I have spoken of prophetic challenges faced by the diminishing numbers of God-fearing people who share our belief in God and the right and wrong that exist because of His commandments. This only repeats what existed at the time of the Savior. The Apostle John wrote that the Son of God, who made the world, “was in the world, . . . and the world knew him not. He came unto his own, and his own received him not” (John 1:10-11). So it is today.

Even as we are “troubled on every side,” we are “not in despair” (2 Corinthians 4:8). We know that our spiritual growth requires “an opposition in all things” (2 Nephi 2:11). We also know that the Lord “seeth fit to chasten his people; yea, he trieth their patience and their faith” (Mosiah 23:21). But the scriptures also teach that He will deliver those who put their trust in Him (see 1 Samuel 17:37, 45-46; Psalm 34:22; Proverbs 3:5-6; Alma 23:22).

witnessgodBelievers need to be witnesses of God. I will now suggest three kinds of things we can do in response to current conditions, beginning with what is easiest. All of these respond to a great Book of Mormon teaching that we should “stand as witnesses of God at all times and in all things, and in all places that ye may be in, even until death” (Mosiah 18:9). My suggestions also try to fit within the teaching that our good works should be “done in wisdom and order; for it is not requisite that a man should run faster than he has strength” (Mosiah 4:27).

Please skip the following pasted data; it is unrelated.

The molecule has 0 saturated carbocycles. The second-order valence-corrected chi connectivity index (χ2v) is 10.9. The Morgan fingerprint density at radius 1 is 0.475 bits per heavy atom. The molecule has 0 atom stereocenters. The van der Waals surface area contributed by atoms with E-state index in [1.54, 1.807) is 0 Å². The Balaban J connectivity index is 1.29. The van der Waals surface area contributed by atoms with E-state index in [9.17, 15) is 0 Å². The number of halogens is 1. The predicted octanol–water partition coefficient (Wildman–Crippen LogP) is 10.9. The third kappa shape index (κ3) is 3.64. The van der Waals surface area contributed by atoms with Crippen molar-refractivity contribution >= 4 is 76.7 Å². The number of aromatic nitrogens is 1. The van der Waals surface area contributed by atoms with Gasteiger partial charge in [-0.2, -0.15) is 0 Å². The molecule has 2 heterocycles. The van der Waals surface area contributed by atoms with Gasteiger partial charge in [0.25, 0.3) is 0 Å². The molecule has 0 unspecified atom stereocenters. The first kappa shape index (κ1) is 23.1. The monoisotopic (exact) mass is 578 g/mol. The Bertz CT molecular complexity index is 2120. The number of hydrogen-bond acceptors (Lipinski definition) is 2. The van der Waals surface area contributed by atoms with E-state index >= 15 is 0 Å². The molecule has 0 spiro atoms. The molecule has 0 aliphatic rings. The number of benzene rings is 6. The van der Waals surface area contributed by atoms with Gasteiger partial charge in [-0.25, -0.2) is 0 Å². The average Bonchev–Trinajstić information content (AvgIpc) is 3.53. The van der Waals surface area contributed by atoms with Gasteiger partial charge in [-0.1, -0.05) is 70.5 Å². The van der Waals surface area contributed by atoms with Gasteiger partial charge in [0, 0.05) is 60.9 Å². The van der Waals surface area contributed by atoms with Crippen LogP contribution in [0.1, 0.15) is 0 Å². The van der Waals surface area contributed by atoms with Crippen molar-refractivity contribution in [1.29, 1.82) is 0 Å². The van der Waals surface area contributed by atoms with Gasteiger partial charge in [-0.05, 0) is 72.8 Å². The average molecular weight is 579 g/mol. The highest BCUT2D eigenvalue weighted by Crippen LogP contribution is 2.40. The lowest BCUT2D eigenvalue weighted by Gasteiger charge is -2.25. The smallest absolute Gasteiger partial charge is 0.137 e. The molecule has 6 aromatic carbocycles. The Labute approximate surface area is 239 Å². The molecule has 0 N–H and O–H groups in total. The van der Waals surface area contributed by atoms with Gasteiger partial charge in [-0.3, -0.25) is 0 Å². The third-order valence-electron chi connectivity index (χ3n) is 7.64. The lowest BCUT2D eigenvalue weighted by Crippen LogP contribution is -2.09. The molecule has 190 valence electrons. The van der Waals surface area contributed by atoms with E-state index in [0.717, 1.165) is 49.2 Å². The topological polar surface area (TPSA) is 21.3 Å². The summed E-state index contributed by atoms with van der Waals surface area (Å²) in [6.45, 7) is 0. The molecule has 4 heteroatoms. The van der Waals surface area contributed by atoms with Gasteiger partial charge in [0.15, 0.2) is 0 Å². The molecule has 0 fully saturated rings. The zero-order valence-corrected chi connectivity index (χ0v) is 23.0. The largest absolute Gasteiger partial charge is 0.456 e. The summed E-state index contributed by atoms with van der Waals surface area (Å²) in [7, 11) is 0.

A.    Private Prayers and Greetings

We are taught to “believe in Christ, and deny him not” (2 Nephi 25:29); to “look unto [Christ] in every thought; doubt not, fear not” (D&C 6:36); and to “talk of Christ,” “rejoice in Christ,” and “preach of Christ” (2 Nephi 25:26). Two ways we can do this are in our private prayers and in our personal greetings.